Delusions of Valor and the Repercussions on Conduct

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King Henry IV shows no compunction for voicing his distaste of his son, Hal’s, actions while praising the valor displayed by Sir Henry Percy, commonly known as Hotspur. Given his debaucherous behavior and residence in the tavern, Hal has disappointed his father to the point where he has lost his Council seat to his younger brother and the devotion of a father to his firstborn, an admiration instead directed to Hotspur for his military might. Expectations proved to be a force of delusion, as Hotspur believed that the King’s notions about his character gave him the cover to act dishonorably and Hal, as a hyper self-aware prince with a plan, distanced himself from the judgments of others in order to independently secure his own fate; thus,…show more content…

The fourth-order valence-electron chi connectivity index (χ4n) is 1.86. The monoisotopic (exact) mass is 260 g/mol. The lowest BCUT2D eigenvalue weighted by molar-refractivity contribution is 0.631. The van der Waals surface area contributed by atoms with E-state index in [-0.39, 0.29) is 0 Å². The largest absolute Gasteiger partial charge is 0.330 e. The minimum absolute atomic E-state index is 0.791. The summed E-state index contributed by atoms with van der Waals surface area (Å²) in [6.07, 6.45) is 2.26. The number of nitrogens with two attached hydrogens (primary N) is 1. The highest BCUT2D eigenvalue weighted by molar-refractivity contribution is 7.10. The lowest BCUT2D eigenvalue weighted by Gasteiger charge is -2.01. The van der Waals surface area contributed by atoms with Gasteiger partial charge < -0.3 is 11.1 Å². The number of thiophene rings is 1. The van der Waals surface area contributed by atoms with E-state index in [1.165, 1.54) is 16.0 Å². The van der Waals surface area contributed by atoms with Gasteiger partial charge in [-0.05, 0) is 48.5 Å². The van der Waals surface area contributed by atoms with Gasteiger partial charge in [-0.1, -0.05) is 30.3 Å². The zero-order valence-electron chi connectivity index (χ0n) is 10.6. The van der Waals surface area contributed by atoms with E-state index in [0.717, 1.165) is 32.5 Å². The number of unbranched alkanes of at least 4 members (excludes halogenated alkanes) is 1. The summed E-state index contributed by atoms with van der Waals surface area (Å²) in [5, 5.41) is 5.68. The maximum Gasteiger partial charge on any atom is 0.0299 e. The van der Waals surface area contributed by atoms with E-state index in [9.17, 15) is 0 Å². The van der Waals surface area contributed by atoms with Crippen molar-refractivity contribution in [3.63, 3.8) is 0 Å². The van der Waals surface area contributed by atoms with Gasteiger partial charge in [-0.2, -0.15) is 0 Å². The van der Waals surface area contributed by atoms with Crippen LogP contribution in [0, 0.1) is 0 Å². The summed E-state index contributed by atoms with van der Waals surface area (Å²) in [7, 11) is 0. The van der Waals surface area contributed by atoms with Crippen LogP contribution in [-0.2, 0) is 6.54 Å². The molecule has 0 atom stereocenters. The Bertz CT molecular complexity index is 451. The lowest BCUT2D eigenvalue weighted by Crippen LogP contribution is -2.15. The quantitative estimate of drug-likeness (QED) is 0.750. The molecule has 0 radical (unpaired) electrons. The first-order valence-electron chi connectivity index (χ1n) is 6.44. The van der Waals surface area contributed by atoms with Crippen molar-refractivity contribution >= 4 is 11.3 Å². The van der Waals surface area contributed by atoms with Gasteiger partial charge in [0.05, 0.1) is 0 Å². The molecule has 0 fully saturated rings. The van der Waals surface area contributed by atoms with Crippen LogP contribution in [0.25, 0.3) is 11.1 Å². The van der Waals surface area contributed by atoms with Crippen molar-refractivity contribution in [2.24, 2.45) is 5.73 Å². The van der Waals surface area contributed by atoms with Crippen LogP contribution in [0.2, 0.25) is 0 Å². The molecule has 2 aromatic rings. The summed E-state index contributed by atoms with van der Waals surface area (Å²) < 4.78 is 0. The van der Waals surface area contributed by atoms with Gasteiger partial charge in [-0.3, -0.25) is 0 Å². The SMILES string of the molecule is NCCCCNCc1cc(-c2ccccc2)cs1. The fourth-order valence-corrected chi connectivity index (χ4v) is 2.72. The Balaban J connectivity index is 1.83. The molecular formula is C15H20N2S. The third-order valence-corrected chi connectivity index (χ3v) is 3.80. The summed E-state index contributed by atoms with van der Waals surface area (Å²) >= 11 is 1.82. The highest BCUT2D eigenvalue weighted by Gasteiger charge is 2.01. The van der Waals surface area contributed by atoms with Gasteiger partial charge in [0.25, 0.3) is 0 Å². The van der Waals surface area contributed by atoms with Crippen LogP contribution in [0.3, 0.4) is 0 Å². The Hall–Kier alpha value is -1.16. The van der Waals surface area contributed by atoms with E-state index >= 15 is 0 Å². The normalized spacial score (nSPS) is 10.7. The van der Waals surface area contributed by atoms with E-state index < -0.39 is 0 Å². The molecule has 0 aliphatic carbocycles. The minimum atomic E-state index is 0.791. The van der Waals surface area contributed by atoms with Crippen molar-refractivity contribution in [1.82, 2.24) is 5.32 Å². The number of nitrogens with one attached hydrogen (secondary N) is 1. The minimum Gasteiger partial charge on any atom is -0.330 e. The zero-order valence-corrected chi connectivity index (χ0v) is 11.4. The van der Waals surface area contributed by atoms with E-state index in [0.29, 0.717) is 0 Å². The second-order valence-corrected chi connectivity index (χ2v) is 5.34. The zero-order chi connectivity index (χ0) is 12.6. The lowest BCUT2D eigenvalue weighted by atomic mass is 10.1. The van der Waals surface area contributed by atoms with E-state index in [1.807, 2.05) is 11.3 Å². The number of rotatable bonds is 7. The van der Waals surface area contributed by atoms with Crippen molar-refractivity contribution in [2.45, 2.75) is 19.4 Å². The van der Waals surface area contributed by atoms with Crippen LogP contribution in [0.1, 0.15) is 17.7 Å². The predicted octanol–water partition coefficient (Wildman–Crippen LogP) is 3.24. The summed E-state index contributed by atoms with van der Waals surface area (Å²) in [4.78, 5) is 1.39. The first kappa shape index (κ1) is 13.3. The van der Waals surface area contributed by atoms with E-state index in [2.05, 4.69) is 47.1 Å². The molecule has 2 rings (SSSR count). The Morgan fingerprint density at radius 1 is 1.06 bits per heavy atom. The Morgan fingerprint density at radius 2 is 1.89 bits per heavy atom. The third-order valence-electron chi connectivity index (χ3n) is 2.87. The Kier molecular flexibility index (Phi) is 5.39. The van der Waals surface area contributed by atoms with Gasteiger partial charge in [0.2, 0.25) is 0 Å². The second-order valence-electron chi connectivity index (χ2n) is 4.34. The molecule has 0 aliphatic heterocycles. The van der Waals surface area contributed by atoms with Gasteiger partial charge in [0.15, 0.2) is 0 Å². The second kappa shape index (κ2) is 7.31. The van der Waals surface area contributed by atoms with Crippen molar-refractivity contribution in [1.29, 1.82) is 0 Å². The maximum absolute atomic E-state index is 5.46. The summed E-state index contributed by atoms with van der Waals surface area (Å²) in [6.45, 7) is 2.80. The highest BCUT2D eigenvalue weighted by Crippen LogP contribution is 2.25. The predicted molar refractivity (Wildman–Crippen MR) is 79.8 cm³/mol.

There is no force of evil, whether it be the devil or the monarchy from which the House of Percy intends to seize power, that Hotspur will allow to seize his prisoners. To categorize the same men he had just fought beside with Satan represents the lack of honor with which Hotspur conducts himself, the same brand of dishonor that caused him to spurn the King’s orders for Henry Percy to fulfill his obligation to the monarchy. Meanwhile, Hal does not allow his father’s negative perspective towards his conduct to alter his behavior. Scolded by his father at the palace for failing to adopt the same populist brand that led him to the throne, Hal commits not to change his deportment, but instead to remain positively bound to his long-term agenda: “I shall hereafter, my thrice gracious lord, / Be more myself.” (3.2.1915-1916). As seen in Hal’s “I know you all” soliloquy at the end of Act I, Scene 2, the Prince maintains a great sense of self-awareness, an acuity that allows him calculate long-term political objectives. Hal’s tavern-based life may carry the semblance of revelry when, in actuality, his lifestyle is merely a component of a greater stratagem in the game of monarchial power. Although Hal’s words may appear indignant to his father, as if he were declaring that he would continue behaving the way against which the King had just

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